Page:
Growing up in a small town in Alabama with two sets of grandparents who lived in even smaller “communities” (town is simply too generous a term), I almost always had access to a summer garden. Like most young people, or at least the ones I knew, I didn’t really “appreciate” the experience back then. (Hard to appreciate purple thumbs from helping shell purple hull peas when you’re a self-conscious young pre-teen girl).
But I look back now on those summers with great fondness and truthfully, a bit of sadness that I don’t get to enjoy that time with them now. Oh what I would give to have one more lazy summer afternoon shelling peas with my grandparents. (Fortunately, I am blessed to still enjoy the company of one of my grandmother. But she’s more of a cake baker and less of a gardner. And we all know my affinity for the cake stand. So I’m happy to leave her to her craft.)
I guess it was in the years following the deaths of my Dad’s mom and dad (feel free to call them Buddy and Ween... we always did), I really began to wish for a garden of my own. I don’t know if it’s because I feel like it draws me closer to their memories, if I feel like it’s part of my heritage to continue something that was so important to them or just the need to provide the experience of knowing where food comes from for my own children. I suspect it’s a combination of all those things.
But time, space, condo balconies and neighborhood landscapes just haven’t, up until now, provided the opportunity to till the soil.
And then there was Georgia.
My new home state for the last year, Georgia is where we purchased a home this time last spring in a lovely neighborhood close to a river. At the time, I was still a new mom to a five month old, had a 3 year old going through the normal adjustments that come with a new brother coupled with a multi-state move, switching roles with one of my most important (and valued) clients, and overall, just feeling overwhelmed at all the change 2010 was bringing.
And then there was 2011.
Life has finally taken on a new sense of normalcy, so when the neighborhood issued the annual “call for garden plots” I was first to raise my hand. Admittedly, I’m very, very fortunate to live in a neighborhood where you can have your own community plot, in perfect sunlight and scheduled watering. But since I didn’t really feel like luck was on my side when the impromptu move forced me into leaving what was still my “new” (and cherished) Texas home, I’ll accept my good fortune gracefully and make no apologies, thank you very much.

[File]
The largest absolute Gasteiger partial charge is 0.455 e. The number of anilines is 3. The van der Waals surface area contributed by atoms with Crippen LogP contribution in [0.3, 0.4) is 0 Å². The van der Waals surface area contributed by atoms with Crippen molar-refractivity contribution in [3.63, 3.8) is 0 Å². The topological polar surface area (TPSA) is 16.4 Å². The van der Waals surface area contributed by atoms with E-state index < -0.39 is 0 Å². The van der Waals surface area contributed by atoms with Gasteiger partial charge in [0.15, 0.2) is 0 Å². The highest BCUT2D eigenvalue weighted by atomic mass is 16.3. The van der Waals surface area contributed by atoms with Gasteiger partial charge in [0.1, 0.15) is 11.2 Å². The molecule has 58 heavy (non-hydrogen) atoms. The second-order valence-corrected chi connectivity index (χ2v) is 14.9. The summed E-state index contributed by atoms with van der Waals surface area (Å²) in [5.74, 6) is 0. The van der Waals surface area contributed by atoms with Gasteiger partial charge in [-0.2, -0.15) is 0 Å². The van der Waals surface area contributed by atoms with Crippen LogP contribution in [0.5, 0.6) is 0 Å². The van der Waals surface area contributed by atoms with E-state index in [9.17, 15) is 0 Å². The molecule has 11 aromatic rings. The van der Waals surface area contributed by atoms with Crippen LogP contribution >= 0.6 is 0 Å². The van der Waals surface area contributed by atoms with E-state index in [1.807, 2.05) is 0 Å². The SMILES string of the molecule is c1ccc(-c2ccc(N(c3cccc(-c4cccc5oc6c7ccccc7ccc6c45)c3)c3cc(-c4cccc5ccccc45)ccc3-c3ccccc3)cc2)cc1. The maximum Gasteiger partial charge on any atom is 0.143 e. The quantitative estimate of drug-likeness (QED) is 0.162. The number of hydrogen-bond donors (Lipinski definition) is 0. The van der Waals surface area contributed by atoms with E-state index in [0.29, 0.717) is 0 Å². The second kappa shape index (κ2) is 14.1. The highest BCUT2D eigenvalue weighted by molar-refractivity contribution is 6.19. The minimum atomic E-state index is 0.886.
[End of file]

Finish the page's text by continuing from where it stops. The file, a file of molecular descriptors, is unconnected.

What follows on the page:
We decided as a family to plant the garden and to start out small. My husband, two kids and myself spent a small portion of a Sunday afternoon a few weeks back (after Good Friday of course... I learned a few things from my grandparents during those purple hull pea summers) planting basil, boxwood basil, oregano, rosemary and cilantro. We also planted tomatoes, squash and bell peppers.
As you can see, the basil and boxwood basil (the small leaves with the tiny white blooms) are already beautiful. My boys and I stop in every few days to check on everything and it’s wonderful to see the four year old light up when we talk about how the plants are growing, what the yellow blooms on the tomato plants mean and observe those tiny little buds on the pepper plants. He is so excited, in fact, that he broke off a few leaves of basil this weekend to let one of his grandmothers who was over for a visit, smell. And he said “doesn’t it smell wonderful?”
I. Kid. You. Not.
I know he’s heard me say it, so he’s really just repeating it from memory. But isn’t that what it’s all about?
Planting. Cultivating. Experiencing. Smelling. Appreciating.
And I know from experience... making a memory.
Here's a sampling of a few of my recipes I plan to make just as soon as my crops start coming in!
Tomatoes and Cilantro
What about you? Do you garden?